Monday, January 18, 2010

What WWII Was Really Like

History tends to idealize war. There is nothing ideal about war in its bloody ruthlessness. Two sources I know personally tell the truth without either sanitizing history, or creating unnecessary drama. I invite you to investigate the sources below and consider supporting their efforts to keep the stories of WWII alive in American hearts and minds.

God bless them.

With so many of our WWII veterans gone already we are at risk of losing entirely their direct memories of their experiences and their sacrifices -- as well as the sacrifices of our entire country -- during WWII. If you do not already, please consider supporting the Arizona Memorial at Pearl Harbor in Oahu, Hawaii. I visited there in 2005 and was moved beyond words by the sight of the Arizona's remains. Their education program also is very good. This is part of the National Park Service so please consider supporting this very worthwhile portion of our national parks.

THE TANKER TAPES & The Bailout Plan
No, not that kind of bailout! A friend of mine, Aaron Elson, in memory of his father has in the last several years has been recording WWII veterans' oral histories through personal interviews. I have several of the CDs and I can tell you they are startling. Whatever your notions of WWII, these vets (including Normandy survivors) will blow you away with their calm, matter-of-fact narratives. Below is a link to Aaron's site. You can listen to several interviews free. I have The Tanker Tapes and several others. This is an extremely valuable endeavor, and Aaron is running against the clock as many of these men are in declining health, and some have left us since his interviews. Please consider supporting his worthwhile efforts.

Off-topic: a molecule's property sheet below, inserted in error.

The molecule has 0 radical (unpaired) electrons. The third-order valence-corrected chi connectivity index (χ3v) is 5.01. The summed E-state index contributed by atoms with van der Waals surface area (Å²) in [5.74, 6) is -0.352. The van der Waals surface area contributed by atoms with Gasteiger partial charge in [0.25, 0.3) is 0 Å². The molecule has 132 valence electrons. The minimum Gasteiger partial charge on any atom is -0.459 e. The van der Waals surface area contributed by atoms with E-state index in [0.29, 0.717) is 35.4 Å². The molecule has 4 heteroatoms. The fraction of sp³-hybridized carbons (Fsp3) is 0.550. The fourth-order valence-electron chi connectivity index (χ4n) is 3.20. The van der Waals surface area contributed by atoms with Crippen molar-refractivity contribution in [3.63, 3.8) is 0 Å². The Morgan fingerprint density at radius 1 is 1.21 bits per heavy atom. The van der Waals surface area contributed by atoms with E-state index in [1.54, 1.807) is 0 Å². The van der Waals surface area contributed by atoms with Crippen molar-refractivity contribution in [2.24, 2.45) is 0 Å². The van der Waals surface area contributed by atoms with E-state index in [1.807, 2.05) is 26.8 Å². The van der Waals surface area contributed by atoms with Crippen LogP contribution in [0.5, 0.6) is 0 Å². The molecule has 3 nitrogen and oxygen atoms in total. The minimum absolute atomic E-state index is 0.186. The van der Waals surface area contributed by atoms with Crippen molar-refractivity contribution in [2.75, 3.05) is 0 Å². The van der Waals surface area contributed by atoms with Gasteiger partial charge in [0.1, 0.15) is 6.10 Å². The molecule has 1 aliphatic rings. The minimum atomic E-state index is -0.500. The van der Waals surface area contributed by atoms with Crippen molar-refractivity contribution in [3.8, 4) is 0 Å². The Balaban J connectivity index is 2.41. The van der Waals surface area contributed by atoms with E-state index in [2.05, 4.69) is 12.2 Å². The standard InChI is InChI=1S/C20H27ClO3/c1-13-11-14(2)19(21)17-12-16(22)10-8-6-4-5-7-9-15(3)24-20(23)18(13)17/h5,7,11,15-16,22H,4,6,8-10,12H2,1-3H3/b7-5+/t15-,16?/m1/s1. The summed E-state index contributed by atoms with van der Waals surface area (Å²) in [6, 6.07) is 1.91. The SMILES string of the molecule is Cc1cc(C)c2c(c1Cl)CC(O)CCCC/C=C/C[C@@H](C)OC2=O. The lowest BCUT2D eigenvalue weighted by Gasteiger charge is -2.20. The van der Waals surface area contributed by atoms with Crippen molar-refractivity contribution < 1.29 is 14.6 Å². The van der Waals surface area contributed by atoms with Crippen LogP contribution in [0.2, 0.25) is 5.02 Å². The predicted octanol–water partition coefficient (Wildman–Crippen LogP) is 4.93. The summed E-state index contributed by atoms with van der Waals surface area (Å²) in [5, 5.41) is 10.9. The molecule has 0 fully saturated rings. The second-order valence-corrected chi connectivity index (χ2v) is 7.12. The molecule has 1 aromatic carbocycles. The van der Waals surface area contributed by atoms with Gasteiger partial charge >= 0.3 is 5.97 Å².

Thank you.

1 comment:

  1. Remember Pearl Harbor -- Keep America Alert!

    America's oldest living Medal of Honor recipient, living his 101st year is former enlisted Chief Petty Officer, Aviation Chief Ordnanceman (ACOM), later wartime commissioned Lieutenant John W. Finn, U. S. Navy (Ret.). He is also the last surviving Medal of Honor, "The Day of Infamy", Japanese Attack on the Hawaiian Islands, Naval Air Station, Kaneohe Bay, Oahu, Territory of Hawaii, 7 December 1941.

    (Now deceased) 'Navy Centenarian Sailor', 103 year old, former enlisted Chief Petty Officer, Aviation Chief Radioman (ACRM, Combat Aircrewman), later wartime commissioned Chief Warrant Officer Julio 'Jay' Ereneta, U. S. Navy (Ret.), is a thirty year career veteran of World War One and World War Two. He first flew aircrewman in August 1922; flew rearseat Radioman/Gunner (1920s/1930s) in the tactical air squadrons of the Navy's first aircraft carriers, USS LANGLEY (CV-1) and USS LEXINGTON (CV-2).

    Visit my photo album tribute to these centenarian veteran shipmates and other Pearl Harbor Survivors:

    San Diego, California


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